NAPLES, Fla.- Most people probably think of Ford as the name most synonymous with building cars on the assembly line.
But, did you know Ford also produced a commercial airliner?
WINK News was on board a 1920s era Ford Tri-Motor that flew out of the Naples Airport.
Charles “Smokey” Connally was about one of about ten people aboard an airplane that those in the ‘aviation know,’ say defined the course of commercial aviation history.
“Convincing somebody to take a ride in this airplane in 1928, to the coast, would be rather like convincing somebody to buy a ticket on a moon mission now, just a little out there,” said pilot Ashley Messenger.
We met two Tri-Motor pilots in Naples, both on tour with the Experimental Aviation Association which promotes flying.
“I was the last Tri-Motor pilot for the last company that commercially operated Tri-Motor in the world,” said Rick Rusch.
They say the plane is so well built, there has never been an accident attributable to its construction, and that it has a ride all its own.
“How about like a Harley Davidson in the air. It is a rumbling, wonderful old flying machine,” said Messenger.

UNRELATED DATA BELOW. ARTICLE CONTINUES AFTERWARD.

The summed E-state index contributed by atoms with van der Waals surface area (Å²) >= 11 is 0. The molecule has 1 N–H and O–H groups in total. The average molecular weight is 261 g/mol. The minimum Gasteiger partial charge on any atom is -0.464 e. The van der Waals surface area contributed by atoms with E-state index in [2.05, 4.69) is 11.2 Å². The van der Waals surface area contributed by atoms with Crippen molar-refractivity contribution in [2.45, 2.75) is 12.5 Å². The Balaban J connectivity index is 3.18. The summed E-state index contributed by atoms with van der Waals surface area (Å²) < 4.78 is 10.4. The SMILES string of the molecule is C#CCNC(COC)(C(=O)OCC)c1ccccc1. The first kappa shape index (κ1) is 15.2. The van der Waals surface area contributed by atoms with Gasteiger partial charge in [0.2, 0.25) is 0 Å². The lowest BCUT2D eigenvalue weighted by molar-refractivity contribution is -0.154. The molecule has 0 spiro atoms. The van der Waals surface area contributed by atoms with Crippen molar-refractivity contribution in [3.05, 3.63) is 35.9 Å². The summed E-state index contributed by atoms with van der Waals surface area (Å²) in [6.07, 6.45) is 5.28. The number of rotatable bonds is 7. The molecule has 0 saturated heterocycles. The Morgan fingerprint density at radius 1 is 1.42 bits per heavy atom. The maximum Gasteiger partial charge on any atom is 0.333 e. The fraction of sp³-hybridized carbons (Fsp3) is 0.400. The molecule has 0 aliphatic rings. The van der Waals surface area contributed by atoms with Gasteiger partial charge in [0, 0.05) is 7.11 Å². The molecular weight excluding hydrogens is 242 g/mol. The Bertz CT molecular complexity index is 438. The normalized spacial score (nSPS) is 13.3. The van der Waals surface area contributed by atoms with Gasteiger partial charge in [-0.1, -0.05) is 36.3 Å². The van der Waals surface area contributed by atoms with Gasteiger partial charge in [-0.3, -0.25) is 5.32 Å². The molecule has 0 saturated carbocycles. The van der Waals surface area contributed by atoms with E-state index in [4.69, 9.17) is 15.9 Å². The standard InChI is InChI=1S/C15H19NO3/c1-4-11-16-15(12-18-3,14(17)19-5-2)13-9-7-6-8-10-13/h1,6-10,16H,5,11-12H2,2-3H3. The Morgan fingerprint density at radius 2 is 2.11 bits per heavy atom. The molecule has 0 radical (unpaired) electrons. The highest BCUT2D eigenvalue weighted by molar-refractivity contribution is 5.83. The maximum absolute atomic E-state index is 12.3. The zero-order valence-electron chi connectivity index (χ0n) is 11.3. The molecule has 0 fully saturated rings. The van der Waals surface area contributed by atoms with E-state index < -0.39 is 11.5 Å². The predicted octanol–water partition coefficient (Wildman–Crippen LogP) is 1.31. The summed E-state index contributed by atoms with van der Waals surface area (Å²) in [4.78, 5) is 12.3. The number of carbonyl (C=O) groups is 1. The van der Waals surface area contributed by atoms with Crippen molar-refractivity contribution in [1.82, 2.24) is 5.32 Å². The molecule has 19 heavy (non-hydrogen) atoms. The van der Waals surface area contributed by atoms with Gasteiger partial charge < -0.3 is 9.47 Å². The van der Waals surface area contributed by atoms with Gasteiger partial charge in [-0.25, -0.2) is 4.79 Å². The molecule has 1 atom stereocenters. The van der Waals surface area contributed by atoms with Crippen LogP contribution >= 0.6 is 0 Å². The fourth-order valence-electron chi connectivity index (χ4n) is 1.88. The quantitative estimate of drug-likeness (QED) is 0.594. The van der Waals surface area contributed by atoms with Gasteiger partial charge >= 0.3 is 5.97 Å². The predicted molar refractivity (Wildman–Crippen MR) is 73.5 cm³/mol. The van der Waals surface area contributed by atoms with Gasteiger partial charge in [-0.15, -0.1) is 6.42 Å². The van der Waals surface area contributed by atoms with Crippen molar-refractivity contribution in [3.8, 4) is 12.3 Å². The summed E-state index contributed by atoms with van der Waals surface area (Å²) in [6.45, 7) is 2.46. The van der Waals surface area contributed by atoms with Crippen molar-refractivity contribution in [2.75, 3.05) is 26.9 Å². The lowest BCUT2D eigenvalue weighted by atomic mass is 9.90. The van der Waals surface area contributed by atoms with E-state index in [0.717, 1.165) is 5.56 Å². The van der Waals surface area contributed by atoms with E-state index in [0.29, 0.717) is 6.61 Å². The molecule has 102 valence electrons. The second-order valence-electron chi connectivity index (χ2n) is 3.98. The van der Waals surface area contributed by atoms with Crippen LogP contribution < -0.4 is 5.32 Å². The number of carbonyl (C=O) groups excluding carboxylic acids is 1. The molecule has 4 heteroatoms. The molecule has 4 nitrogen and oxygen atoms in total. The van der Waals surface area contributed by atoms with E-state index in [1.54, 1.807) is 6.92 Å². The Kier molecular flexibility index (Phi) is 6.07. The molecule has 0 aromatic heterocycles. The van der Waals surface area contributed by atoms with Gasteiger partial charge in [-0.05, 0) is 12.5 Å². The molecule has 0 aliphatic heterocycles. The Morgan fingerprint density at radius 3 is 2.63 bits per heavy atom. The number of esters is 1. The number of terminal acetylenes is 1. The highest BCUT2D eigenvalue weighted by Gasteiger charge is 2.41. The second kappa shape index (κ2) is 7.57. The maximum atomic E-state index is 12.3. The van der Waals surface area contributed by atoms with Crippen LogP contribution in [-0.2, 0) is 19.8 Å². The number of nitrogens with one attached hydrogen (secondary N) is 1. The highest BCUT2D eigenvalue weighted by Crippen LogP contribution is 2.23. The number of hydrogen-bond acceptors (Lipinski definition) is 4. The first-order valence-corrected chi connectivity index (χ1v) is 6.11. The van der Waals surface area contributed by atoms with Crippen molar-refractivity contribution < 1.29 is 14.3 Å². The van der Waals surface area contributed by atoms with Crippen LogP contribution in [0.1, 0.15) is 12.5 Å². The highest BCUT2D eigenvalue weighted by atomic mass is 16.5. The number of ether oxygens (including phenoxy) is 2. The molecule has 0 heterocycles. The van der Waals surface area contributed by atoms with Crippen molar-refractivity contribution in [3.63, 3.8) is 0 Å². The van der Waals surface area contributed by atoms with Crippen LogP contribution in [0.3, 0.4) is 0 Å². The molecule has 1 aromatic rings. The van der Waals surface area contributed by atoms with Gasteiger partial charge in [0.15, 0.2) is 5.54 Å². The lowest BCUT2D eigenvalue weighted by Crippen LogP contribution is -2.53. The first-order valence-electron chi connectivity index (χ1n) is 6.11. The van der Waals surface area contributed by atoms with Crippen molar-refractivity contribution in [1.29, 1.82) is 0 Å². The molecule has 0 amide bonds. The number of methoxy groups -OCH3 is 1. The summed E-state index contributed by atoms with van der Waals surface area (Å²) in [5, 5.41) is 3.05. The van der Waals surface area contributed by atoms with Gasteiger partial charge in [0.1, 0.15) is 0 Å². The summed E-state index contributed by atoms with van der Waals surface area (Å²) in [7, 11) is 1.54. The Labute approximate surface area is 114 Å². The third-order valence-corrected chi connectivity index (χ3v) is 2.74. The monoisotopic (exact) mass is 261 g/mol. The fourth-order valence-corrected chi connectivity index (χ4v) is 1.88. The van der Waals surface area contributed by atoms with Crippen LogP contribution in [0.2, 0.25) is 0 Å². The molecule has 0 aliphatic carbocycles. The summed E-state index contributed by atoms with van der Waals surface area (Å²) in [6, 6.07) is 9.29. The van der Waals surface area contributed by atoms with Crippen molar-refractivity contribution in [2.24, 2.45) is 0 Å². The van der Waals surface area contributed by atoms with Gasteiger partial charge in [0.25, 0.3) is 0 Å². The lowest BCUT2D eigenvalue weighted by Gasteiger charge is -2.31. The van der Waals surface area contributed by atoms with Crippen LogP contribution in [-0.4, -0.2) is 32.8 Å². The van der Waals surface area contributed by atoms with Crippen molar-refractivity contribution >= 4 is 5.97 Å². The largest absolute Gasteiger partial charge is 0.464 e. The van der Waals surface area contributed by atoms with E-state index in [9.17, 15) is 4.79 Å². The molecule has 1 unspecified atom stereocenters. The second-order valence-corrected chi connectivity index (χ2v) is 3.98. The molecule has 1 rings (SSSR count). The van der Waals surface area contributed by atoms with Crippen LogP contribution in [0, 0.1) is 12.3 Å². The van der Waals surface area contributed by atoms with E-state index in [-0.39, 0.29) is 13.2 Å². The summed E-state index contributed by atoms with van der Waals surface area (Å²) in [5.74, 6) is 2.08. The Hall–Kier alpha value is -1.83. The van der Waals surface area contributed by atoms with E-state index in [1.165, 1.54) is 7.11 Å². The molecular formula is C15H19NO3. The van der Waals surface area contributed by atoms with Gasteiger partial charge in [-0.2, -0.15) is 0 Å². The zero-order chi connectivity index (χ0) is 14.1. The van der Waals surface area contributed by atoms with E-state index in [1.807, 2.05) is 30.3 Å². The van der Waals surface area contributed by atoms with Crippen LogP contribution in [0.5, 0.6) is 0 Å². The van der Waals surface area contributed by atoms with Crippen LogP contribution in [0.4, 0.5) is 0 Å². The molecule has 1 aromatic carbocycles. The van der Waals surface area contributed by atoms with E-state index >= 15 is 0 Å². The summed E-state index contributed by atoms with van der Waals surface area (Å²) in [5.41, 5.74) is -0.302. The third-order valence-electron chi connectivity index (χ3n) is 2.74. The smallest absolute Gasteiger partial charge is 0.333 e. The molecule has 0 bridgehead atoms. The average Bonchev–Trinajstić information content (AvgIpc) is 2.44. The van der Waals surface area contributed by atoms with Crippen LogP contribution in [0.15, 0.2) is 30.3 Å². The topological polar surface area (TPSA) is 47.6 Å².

The Ford Tri-Motor was different in its. Many planes at the time were built with fabric and wood, but this one changed aviation.
The airplane is the very first multi-engine purposely designed passenger airliner in this country to be built completely of metal.
It sat ten comfortably, plus the cockpit. The interior was wrapped in mahogany hardwood, with light fixtures of brass, and three air cooled engines.
Each motor packed about 400 horsepower, enough range to fly 300 miles.
If you decided to take a trip cross country, you’d need to plan on several days, lots of landings and take-offs, and airfare that comparably makes today’s look like bus fare.
“They began to offer that in 1930. In today’s prices, that would cost about $14 grand to get from NY to LA in 48 hours,” said Rusch.
If you’d like to see this piece of aviation history, Tri-Motor planes will be at the Naples Airport through Sunday.